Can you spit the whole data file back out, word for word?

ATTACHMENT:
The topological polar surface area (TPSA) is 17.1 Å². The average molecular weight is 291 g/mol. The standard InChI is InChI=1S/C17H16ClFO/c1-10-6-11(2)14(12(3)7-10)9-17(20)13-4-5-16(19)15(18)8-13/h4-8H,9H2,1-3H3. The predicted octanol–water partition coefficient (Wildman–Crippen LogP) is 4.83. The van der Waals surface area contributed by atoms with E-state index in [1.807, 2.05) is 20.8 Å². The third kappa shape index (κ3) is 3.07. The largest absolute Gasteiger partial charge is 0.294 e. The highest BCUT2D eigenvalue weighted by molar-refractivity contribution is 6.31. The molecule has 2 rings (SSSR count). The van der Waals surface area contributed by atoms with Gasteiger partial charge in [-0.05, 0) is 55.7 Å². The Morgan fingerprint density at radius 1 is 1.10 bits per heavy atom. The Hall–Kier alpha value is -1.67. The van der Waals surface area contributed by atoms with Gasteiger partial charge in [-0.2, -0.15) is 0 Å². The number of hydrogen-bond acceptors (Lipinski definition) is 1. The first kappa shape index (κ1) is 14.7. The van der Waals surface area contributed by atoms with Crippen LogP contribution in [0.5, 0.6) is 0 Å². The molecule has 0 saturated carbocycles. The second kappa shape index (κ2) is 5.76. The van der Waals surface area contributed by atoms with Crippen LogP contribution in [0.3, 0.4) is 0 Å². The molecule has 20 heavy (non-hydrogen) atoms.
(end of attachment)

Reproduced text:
The topological polar surface area (TPSA) is 17.1 Å². The average molecular weight is 291 g/mol. The standard InChI is InChI=1S/C17H16ClFO/c1-10-6-11(2)14(12(3)7-10)9-17(20)13-4-5-16(19)15(18)8-13/h4-8H,9H2,1-3H3. The predicted octanol–water partition coefficient (Wildman–Crippen LogP) is 4.83. The van der Waals surface area contributed by atoms with E-state index in [1.807, 2.05) is 20.8 Å². The third kappa shape index (κ3) is 3.07. The largest absolute Gasteiger partial charge is 0.294 e. The highest BCUT2D eigenvalue weighted by molar-refractivity contribution is 6.31. The molecule has 2 rings (SSSR count). The van der Waals surface area contributed by atoms with Gasteiger partial charge in [-0.05, 0) is 55.7 Å². The Morgan fingerprint density at radius 1 is 1.10 bits per heavy atom. The Hall–Kier alpha value is -1.67. The van der Waals surface area contributed by atoms with Gasteiger partial charge in [-0.2, -0.15) is 0 Å². The number of hydrogen-bond acceptors (Lipinski definition) is 1. The first kappa shape index (κ1) is 14.7. The van der Waals surface area contributed by atoms with Crippen LogP contribution in [0.5, 0.6) is 0 Å². The molecule has 0 saturated carbocycles. The second kappa shape index (κ2) is 5.76. The van der Waals surface area contributed by atoms with Crippen LogP contribution in [0.3, 0.4) is 0 Å². The molecule has 20 heavy (non-hydrogen) atoms.